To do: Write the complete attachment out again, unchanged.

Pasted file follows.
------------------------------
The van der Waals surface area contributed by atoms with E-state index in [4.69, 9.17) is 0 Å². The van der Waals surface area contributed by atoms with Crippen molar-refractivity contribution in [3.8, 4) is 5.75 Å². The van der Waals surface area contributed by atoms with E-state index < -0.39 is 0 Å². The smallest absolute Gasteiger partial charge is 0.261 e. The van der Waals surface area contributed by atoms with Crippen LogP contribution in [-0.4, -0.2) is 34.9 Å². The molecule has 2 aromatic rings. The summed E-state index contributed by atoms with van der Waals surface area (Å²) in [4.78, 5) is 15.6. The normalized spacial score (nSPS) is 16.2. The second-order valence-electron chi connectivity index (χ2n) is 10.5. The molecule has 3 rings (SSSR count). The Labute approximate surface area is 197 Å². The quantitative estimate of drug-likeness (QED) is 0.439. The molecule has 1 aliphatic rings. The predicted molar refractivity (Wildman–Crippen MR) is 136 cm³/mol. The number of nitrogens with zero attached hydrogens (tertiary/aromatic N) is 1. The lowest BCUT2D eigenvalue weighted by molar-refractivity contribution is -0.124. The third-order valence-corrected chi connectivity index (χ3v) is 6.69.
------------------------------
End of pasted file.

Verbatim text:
The van der Waals surface area contributed by atoms with E-state index in [4.69, 9.17) is 0 Å². The van der Waals surface area contributed by atoms with Crippen molar-refractivity contribution in [3.8, 4) is 5.75 Å². The van der Waals surface area contributed by atoms with E-state index < -0.39 is 0 Å². The smallest absolute Gasteiger partial charge is 0.261 e. The van der Waals surface area contributed by atoms with Crippen LogP contribution in [-0.4, -0.2) is 34.9 Å². The molecule has 2 aromatic rings. The summed E-state index contributed by atoms with van der Waals surface area (Å²) in [4.78, 5) is 15.6. The normalized spacial score (nSPS) is 16.2. The second-order valence-electron chi connectivity index (χ2n) is 10.5. The molecule has 3 rings (SSSR count). The Labute approximate surface area is 197 Å². The quantitative estimate of drug-likeness (QED) is 0.439. The molecule has 1 aliphatic rings. The predicted molar refractivity (Wildman–Crippen MR) is 136 cm³/mol. The number of nitrogens with zero attached hydrogens (tertiary/aromatic N) is 1. The lowest BCUT2D eigenvalue weighted by molar-refractivity contribution is -0.124. The third-order valence-corrected chi connectivity index (χ3v) is 6.69.